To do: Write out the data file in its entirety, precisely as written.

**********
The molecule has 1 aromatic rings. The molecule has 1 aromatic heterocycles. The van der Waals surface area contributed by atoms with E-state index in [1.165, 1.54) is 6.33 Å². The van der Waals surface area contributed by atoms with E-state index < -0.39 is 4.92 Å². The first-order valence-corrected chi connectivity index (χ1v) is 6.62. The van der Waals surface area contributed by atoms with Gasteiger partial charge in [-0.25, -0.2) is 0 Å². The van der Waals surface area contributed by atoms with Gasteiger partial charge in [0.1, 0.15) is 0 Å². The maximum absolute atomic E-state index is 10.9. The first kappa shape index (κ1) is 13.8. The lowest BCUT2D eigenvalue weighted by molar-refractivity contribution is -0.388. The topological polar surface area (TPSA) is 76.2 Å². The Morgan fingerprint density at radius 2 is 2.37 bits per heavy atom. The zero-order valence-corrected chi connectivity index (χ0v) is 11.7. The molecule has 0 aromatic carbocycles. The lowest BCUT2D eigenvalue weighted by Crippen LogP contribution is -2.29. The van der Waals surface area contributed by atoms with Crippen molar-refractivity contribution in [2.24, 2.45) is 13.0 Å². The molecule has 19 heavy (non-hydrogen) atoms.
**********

The molecule has 1 aromatic rings. The molecule has 1 aromatic heterocycles. The van der Waals surface area contributed by atoms with E-state index in [1.165, 1.54) is 6.33 Å². The van der Waals surface area contributed by atoms with E-state index < -0.39 is 4.92 Å². The first-order valence-corrected chi connectivity index (χ1v) is 6.62. The van der Waals surface area contributed by atoms with Gasteiger partial charge in [-0.25, -0.2) is 0 Å². The van der Waals surface area contributed by atoms with Gasteiger partial charge in [0.1, 0.15) is 0 Å². The maximum absolute atomic E-state index is 10.9. The first kappa shape index (κ1) is 13.8. The lowest BCUT2D eigenvalue weighted by molar-refractivity contribution is -0.388. The topological polar surface area (TPSA) is 76.2 Å². The Morgan fingerprint density at radius 2 is 2.37 bits per heavy atom. The zero-order valence-corrected chi connectivity index (χ0v) is 11.7. The molecule has 0 aromatic carbocycles. The lowest BCUT2D eigenvalue weighted by Crippen LogP contribution is -2.29. The van der Waals surface area contributed by atoms with Crippen molar-refractivity contribution in [2.24, 2.45) is 13.0 Å². The molecule has 19 heavy (non-hydrogen) atoms.